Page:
Several hundred people gather on the GW football field during a candlelight vigil in honor of a student killed in a wreck Sunday morning.
George Washington High School football coach Steve Edwards Jr. talks about a football player killed in a car accident Sunday.
CHARLESTON, W.Va. -- A 14-year-old Charleston boy died in a car accident Sunday when a vehicle operated by a teen driver with a learner's permit crashed, police say.Police have not identified the victim but several people have identified him as freshman Drew Morton, a member of the George Washington High School football team.Police responded to the crash on Quarry Ridge Road in Kanawha City at 11:18 a.m. Sunday to find a 2006 Lexus convertible coupe on its top over the hillside, according to a release from the Charleston Police Department.Officers determined the driver lost control of the car, struck a pole and a tree before the car rolled over the hillside and ejected the passenger.The driver, who police have not identified, did not have any visible injuries, according to police. The driver has a learner's permit, not a driver's license, Lt. Shawn Williams of the Charleston Police Department, said.Morton later died from his injuries at CAMC.Police say speed was a factor in the crash.
Under state law, drivers with learner's permits must have a licensed driver in the vehicle, though none were in the vehicle with Morton and the driver. State law also requires drivers with learner's permits and their passengers to wear seatbelts.The driver might face charges, Williams said."We're going to consult with the prosecutors office," Williams said. "As soon as we can get with the prosecutor, we should know more."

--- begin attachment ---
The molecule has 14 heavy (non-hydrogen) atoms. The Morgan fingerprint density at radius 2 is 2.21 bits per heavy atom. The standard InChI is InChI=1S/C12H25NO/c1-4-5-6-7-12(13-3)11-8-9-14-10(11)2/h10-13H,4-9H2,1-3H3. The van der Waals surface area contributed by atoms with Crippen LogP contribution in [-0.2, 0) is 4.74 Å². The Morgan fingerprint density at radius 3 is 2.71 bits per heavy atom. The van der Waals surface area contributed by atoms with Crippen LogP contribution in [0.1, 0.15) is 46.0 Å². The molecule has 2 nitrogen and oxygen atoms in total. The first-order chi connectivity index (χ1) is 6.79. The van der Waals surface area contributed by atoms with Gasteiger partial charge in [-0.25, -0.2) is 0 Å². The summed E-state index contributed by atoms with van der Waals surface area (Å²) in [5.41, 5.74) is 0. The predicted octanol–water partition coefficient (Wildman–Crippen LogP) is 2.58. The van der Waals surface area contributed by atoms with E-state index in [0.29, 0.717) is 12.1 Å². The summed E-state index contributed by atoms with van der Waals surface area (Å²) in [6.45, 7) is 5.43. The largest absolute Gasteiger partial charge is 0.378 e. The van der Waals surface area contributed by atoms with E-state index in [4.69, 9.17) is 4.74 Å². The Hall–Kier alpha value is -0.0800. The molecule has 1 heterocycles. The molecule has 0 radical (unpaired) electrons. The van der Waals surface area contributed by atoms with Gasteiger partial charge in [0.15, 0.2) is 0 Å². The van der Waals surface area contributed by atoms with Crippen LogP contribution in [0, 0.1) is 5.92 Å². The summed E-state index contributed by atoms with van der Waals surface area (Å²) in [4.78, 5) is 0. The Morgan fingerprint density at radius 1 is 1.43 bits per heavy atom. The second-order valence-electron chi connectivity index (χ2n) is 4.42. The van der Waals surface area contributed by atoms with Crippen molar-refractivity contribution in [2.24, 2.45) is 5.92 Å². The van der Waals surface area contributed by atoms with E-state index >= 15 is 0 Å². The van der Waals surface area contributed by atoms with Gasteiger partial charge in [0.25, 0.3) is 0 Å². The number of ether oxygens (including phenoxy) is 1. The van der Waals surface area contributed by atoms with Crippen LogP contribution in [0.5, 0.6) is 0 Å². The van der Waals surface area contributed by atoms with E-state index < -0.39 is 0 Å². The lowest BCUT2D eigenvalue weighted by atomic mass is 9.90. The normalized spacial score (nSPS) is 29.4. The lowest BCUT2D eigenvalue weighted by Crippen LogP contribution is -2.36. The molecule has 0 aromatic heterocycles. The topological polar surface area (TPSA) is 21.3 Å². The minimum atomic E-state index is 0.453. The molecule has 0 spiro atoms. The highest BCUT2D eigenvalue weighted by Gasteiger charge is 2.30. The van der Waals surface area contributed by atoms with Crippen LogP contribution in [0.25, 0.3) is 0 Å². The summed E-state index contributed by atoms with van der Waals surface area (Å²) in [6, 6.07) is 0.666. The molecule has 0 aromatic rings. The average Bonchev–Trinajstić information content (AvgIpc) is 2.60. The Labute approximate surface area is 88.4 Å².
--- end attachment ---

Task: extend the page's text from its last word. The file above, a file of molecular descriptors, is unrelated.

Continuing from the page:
Hundreds of students and community members gathered on George Washington High School's football field for a candlelight vigil in Morton's honor Sunday evening.Steve Edwards Jr., the football coach for George Washington, said the turnout was no surprise."We're a close-knit family," a tearful Edwards said. "We talk about family all the time and this is what family does. They come to your aid in a time of need."Edwards described the football player as a great young man."[He was} a very happy young man," Edwards said. "Always ready for a joke, a laugh."
Morton's friends and classmates remember him as funny and friendly."He was funny -- a class clown," ninth grader Chris Gandy said of Morton. "I wish the family the best of luck. It's a tragic event."Sofia DiTrapano, an eighth-grade student at John Adams Middle School, said, "he was really funny and sweet .. It doesn't feel real -- like he's actually gone."Autumn Fockler, a 17-year-old George Washington student, said Morton was a friend to everyone and kept people laughing."He always made me laugh," she said. "He was a great kid."Reach Lori Kersey at firstname.lastname@example.org